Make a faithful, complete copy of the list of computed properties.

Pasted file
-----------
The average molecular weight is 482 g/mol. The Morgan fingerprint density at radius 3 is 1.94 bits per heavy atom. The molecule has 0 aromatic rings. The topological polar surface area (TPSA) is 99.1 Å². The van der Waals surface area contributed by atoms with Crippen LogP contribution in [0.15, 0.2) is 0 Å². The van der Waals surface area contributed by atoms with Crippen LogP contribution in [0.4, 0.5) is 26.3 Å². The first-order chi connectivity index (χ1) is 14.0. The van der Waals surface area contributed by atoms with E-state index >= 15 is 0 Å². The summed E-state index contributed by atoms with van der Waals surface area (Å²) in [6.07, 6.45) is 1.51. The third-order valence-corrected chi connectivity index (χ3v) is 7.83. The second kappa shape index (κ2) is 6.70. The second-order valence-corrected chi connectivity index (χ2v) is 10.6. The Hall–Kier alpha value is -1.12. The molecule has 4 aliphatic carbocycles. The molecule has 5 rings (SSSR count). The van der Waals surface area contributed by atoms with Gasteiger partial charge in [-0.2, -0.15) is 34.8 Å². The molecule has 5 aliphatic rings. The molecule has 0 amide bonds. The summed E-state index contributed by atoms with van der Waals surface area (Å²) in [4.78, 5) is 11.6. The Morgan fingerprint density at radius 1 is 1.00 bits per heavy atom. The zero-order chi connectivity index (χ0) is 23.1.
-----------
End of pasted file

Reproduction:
The average molecular weight is 482 g/mol. The Morgan fingerprint density at radius 3 is 1.94 bits per heavy atom. The molecule has 0 aromatic rings. The topological polar surface area (TPSA) is 99.1 Å². The van der Waals surface area contributed by atoms with Crippen LogP contribution in [0.15, 0.2) is 0 Å². The van der Waals surface area contributed by atoms with Crippen LogP contribution in [0.4, 0.5) is 26.3 Å². The first-order chi connectivity index (χ1) is 14.0. The van der Waals surface area contributed by atoms with E-state index >= 15 is 0 Å². The summed E-state index contributed by atoms with van der Waals surface area (Å²) in [6.07, 6.45) is 1.51. The third-order valence-corrected chi connectivity index (χ3v) is 7.83. The second kappa shape index (κ2) is 6.70. The second-order valence-corrected chi connectivity index (χ2v) is 10.6. The Hall–Kier alpha value is -1.12. The molecule has 4 aliphatic carbocycles. The molecule has 5 rings (SSSR count). The van der Waals surface area contributed by atoms with Gasteiger partial charge in [-0.2, -0.15) is 34.8 Å². The molecule has 5 aliphatic rings. The molecule has 0 amide bonds. The summed E-state index contributed by atoms with van der Waals surface area (Å²) in [4.78, 5) is 11.6. The Morgan fingerprint density at radius 1 is 1.00 bits per heavy atom. The zero-order chi connectivity index (χ0) is 23.1.